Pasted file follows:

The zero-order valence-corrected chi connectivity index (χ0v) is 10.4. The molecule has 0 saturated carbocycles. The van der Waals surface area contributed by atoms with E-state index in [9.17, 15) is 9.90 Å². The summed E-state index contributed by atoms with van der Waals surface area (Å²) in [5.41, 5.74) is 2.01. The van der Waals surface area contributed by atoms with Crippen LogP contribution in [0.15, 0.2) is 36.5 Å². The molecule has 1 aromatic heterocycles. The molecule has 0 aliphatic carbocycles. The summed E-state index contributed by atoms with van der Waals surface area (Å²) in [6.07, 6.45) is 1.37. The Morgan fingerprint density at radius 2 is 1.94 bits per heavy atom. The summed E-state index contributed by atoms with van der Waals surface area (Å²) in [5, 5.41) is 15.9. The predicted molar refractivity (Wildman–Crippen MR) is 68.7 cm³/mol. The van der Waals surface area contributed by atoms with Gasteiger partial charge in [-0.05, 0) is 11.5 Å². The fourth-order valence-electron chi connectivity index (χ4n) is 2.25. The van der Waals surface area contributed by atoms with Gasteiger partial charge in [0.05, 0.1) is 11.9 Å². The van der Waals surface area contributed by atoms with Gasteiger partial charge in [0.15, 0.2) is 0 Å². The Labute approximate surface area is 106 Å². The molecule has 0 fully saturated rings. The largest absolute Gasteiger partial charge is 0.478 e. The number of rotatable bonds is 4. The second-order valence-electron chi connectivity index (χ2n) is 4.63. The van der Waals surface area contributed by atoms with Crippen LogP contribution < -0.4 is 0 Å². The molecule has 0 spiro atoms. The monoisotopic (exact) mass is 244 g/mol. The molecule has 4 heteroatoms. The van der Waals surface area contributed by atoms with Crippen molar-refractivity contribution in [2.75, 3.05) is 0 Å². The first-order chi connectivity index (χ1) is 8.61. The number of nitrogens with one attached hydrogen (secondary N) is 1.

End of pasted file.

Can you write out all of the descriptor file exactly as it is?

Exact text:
The zero-order valence-corrected chi connectivity index (χ0v) is 10.4. The molecule has 0 saturated carbocycles. The van der Waals surface area contributed by atoms with E-state index in [9.17, 15) is 9.90 Å². The summed E-state index contributed by atoms with van der Waals surface area (Å²) in [5.41, 5.74) is 2.01. The van der Waals surface area contributed by atoms with Crippen LogP contribution in [0.15, 0.2) is 36.5 Å². The molecule has 1 aromatic heterocycles. The molecule has 0 aliphatic carbocycles. The summed E-state index contributed by atoms with van der Waals surface area (Å²) in [6.07, 6.45) is 1.37. The Morgan fingerprint density at radius 2 is 1.94 bits per heavy atom. The summed E-state index contributed by atoms with van der Waals surface area (Å²) in [5, 5.41) is 15.9. The predicted molar refractivity (Wildman–Crippen MR) is 68.7 cm³/mol. The van der Waals surface area contributed by atoms with Gasteiger partial charge in [-0.05, 0) is 11.5 Å². The fourth-order valence-electron chi connectivity index (χ4n) is 2.25. The van der Waals surface area contributed by atoms with Gasteiger partial charge in [0.05, 0.1) is 11.9 Å². The van der Waals surface area contributed by atoms with Gasteiger partial charge in [0.15, 0.2) is 0 Å². The Labute approximate surface area is 106 Å². The molecule has 0 fully saturated rings. The largest absolute Gasteiger partial charge is 0.478 e. The number of rotatable bonds is 4. The second-order valence-electron chi connectivity index (χ2n) is 4.63. The van der Waals surface area contributed by atoms with Crippen LogP contribution < -0.4 is 0 Å². The molecule has 0 spiro atoms. The monoisotopic (exact) mass is 244 g/mol. The molecule has 4 heteroatoms. The van der Waals surface area contributed by atoms with Crippen molar-refractivity contribution in [2.75, 3.05) is 0 Å². The first-order chi connectivity index (χ1) is 8.61. The number of nitrogens with one attached hydrogen (secondary N) is 1.